AAAAA! Real Muenster posted:

I've looked around at the different threads and I dont think I see one better than this to ask:
Can anyone point me to a good book or even a wiki page about what some of the key technological or social developments that lead to humans building and congregating in cities were? I know there are some basics like animal domestication and agriculture, but I'm curious if there are any other essential parts to it. Thank you!

edit: I guess I'll go ahead and provide some context - I'm an aspiring board game designer in my free time and I'm trying to think of some basic / start-of-game technologies for people to have as options in a game that is going to be my own version and a spiritual successor to the Avalon Hill 1980 vintage Civilization. People start off on a map of the fertile crescent with one pop and slowly grow to build cities and buy techs, and I'm trying to think of some early cheap techs that will make building a city more reasonable.

There's pretty significant disagreement, not helped by the fact that the earliest cities predate writing. Depending on your agenda there's a few things that come to my mind as major factors for early cities in no real order:

Agriculture
Housing Construction
Fortification
Beer (not joking, I have seen arguments that this is the most important one)
Locks (this is surprisingly important - cities pre and post locks have significantly different layouts and changes in level of stratification)
Flood Management/primitive hydrology
Pottery (if you want to push back further in time)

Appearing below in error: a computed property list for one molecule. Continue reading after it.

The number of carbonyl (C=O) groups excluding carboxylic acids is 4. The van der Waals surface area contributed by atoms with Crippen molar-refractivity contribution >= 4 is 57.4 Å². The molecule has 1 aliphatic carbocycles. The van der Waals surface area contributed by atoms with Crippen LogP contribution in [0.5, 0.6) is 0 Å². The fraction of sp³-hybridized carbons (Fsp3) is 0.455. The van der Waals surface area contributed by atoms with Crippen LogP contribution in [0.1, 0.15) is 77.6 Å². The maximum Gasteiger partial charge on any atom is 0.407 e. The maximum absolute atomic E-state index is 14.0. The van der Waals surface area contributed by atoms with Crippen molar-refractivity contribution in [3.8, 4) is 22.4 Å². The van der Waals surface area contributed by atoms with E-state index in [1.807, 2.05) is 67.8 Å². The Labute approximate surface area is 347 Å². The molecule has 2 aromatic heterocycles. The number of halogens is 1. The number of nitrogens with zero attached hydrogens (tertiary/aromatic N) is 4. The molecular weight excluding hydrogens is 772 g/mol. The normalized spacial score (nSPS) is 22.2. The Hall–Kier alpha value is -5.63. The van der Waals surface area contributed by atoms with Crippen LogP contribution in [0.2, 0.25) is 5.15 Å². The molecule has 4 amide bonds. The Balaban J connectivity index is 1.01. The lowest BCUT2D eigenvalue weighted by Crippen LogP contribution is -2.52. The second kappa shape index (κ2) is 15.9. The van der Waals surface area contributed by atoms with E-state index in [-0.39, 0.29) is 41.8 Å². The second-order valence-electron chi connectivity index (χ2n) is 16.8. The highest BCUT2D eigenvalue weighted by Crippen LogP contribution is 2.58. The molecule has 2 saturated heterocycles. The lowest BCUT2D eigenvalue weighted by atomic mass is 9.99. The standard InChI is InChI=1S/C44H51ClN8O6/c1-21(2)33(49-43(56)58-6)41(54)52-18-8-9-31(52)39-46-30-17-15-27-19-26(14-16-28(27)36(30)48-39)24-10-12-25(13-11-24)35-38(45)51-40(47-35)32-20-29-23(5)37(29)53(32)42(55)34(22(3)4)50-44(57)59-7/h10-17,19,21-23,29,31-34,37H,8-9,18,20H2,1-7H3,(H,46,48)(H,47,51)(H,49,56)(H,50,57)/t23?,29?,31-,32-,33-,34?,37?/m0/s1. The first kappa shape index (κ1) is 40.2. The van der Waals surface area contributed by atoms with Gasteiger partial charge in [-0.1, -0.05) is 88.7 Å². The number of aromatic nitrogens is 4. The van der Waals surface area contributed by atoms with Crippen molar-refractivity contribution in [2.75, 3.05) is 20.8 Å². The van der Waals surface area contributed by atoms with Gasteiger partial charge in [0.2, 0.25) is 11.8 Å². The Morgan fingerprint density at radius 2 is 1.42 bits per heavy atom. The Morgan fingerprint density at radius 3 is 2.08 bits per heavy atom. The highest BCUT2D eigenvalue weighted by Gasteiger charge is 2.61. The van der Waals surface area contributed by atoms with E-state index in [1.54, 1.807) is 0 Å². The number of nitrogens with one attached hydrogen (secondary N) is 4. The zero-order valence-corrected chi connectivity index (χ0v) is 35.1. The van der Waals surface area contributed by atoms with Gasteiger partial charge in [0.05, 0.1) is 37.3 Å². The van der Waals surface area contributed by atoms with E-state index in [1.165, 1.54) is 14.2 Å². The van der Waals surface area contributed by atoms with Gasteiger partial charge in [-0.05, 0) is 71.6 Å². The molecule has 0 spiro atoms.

On top of this there are some "social" techs you could use but these are even more speculative so y'know I'd say it's up to you:

Specialization
Kingship (frankly this one is very controversial since there are some early republics, though it does seem to precede writing)
Trade (this may just be flatly necessary but it might not make sense to you to model as a 'tech')
State Religion

Telsa Cola
Aug 19, 2011

No... this is all wrong... this whole operation has just gone completely sidewaysface


Its also environmentally dependent, you can get fairly permanent settlements without ag if you hit the sweet spot in location where you basically have year round access to resources and decent weather.

Tulip
Jun 3, 2008

I have no country to fight for; my country is the earth; I am a citizen of the world.




Telsa Cola posted:

Its also environmentally dependent, you can get fairly permanent settlements without ag if you hit the sweet spot in location where you basically have year round access to resources and decent weather.

The only intensive foraging that I ever learned about was in the pacific northwest (and maybe very early west coast of Peru), and gotta say: pretty cool system.

Telsa Cola
Aug 19, 2011

No... this is all wrong... this whole operation has just gone completely sidewaysface